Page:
- Network and OS—issues and matters in the operating system and network components, e.g., buffer overflows, flooding with sockets, denial of service (DOS) or distributed denial of service (DDoS) attacks, etc.
- Application layer—issues in the hosting application server and related services (e.g., message parsing, session hijacking, security misconfigurations, input validation errors, etc.)
- API / component—functional issues in the actual API (e.g., injections across platforms, data exposure, partial access control)
CISSP Instant Pricing – InfoSec
Best Practices for API Security Awareness
A serious approach to security testing should include (but not necessarily be limited to):
- Requirements—Make security visible in the requirements and backlog processes, on the same level as other areas such as performance, usability, etc.
- Knowledge—Invest in security know-how and testing among your software developers and testers, so they are aware of the known security breaches and how to guard against them.
- Prevention—Security should be tested and assessed early in a project and don’t leave it until the end right before production.
- Monitoring—Continuously monitor your software’s for security vulnerabilities using open sourced tools or customized solutions, with focus on how new changes can have unwanted side effects.
- Awareness—Make use of free tools and resources (like those available at OWASP) to get an overview of pertinent vulnerabilities and make sure they do not affect the corresponding applications and projects.
In this article, we discussed multiple areas that are crucial from a CISSP perspective for the software development environment. The OWASP top 10 from a technical standpoint is one of the major areas that get assessed—input validation. Buffer overflows and privilege escalation are the major areas that should be focused upon. In addition, the concepts and processes of the software management life cycle, such as configuration management, have been defined with the areas to be emphasized, especially methods of securing APIs.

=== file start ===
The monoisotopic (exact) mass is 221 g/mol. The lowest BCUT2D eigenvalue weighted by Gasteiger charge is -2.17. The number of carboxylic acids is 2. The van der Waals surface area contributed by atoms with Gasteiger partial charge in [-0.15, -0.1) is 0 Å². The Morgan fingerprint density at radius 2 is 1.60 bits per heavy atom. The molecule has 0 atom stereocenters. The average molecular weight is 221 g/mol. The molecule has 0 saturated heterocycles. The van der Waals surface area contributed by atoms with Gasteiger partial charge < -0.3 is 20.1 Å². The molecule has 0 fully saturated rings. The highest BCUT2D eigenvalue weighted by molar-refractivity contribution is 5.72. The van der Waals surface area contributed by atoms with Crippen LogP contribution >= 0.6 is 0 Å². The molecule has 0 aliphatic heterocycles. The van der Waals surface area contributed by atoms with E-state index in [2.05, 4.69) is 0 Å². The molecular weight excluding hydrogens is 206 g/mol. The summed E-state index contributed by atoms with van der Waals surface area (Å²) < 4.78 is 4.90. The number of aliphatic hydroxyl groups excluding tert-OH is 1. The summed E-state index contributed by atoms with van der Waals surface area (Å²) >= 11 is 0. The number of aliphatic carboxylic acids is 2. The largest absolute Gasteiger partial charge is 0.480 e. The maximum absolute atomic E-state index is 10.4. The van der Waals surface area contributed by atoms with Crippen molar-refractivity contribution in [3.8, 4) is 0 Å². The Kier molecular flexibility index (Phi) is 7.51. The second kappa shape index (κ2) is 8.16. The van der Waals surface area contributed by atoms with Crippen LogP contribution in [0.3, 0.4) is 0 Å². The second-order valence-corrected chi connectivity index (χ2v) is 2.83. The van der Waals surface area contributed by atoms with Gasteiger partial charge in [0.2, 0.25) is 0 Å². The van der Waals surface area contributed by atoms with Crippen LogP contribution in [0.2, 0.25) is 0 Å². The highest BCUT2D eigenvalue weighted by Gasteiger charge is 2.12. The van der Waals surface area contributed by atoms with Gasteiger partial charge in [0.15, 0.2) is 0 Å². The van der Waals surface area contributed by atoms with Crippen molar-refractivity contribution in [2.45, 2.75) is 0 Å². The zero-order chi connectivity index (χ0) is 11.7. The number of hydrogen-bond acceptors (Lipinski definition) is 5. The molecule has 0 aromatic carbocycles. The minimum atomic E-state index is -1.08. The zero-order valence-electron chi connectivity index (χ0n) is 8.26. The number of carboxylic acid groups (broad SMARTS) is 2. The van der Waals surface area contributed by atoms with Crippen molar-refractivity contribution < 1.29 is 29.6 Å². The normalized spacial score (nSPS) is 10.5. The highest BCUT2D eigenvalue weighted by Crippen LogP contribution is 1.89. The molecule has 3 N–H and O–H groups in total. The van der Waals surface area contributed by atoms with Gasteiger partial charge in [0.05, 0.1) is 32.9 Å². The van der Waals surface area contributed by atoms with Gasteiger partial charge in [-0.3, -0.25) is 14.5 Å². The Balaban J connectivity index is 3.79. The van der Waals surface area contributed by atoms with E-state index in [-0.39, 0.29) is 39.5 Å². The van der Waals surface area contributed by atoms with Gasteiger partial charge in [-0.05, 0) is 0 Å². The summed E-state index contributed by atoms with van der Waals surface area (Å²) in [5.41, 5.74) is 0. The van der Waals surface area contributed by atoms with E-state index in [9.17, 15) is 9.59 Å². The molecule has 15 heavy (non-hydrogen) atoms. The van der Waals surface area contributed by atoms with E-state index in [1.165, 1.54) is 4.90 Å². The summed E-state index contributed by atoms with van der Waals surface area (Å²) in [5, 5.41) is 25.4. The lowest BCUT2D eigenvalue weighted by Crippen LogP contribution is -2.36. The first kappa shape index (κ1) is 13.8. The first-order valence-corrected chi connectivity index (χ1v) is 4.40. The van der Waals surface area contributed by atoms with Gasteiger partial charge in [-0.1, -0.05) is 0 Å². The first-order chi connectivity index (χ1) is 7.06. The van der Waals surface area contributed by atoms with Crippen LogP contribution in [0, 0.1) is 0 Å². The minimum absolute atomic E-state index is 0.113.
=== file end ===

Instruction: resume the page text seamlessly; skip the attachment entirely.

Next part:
Recent CISSP: Development Environment Security Controls Articles and Updates
- CISSP: Development Environment Security Controls
- CISSP Domain 8 Overview: Software Development Security
- CISSP Domain 1: Security and Risk Management- What you need to know for the Exam
- Risk Management Concepts and the CISSP (Part 1)
- CISSP Domain 5: Identity and Access Management- What you need to know for the Exam
- The CISSP CBK Domains: Information and Updates
- CISSP Domain 7: Security Operations- What you need to know for the Exam
- Vulnerability and Patch Management
- Data Security Controls and the CISSP
- Data and System Ownership in the CISSP
- CISSP Prep: Mitigating Access Control Attacks
- Data Handling Requirements and the CISSP